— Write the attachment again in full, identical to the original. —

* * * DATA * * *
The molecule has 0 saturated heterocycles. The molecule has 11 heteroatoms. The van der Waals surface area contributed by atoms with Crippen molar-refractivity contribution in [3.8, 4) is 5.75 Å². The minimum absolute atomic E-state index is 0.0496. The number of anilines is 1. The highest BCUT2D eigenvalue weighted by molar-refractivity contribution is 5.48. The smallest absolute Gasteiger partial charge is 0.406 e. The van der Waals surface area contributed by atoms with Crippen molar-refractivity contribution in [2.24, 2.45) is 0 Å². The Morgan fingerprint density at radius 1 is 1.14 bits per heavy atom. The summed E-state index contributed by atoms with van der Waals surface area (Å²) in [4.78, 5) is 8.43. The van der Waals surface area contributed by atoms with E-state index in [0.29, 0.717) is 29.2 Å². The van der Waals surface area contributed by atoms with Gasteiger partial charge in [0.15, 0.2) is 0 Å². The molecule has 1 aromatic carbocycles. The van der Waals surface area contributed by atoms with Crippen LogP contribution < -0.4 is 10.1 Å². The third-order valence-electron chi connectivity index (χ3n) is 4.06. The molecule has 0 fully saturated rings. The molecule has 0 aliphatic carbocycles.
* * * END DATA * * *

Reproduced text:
The molecule has 0 saturated heterocycles. The molecule has 11 heteroatoms. The van der Waals surface area contributed by atoms with Crippen molar-refractivity contribution in [3.8, 4) is 5.75 Å². The minimum absolute atomic E-state index is 0.0496. The number of anilines is 1. The highest BCUT2D eigenvalue weighted by molar-refractivity contribution is 5.48. The smallest absolute Gasteiger partial charge is 0.406 e. The van der Waals surface area contributed by atoms with Crippen molar-refractivity contribution in [2.24, 2.45) is 0 Å². The Morgan fingerprint density at radius 1 is 1.14 bits per heavy atom. The summed E-state index contributed by atoms with van der Waals surface area (Å²) in [4.78, 5) is 8.43. The van der Waals surface area contributed by atoms with E-state index in [0.29, 0.717) is 29.2 Å². The van der Waals surface area contributed by atoms with Gasteiger partial charge in [0.15, 0.2) is 0 Å². The molecule has 1 aromatic carbocycles. The van der Waals surface area contributed by atoms with Crippen LogP contribution < -0.4 is 10.1 Å². The third-order valence-electron chi connectivity index (χ3n) is 4.06. The molecule has 0 fully saturated rings. The molecule has 0 aliphatic carbocycles.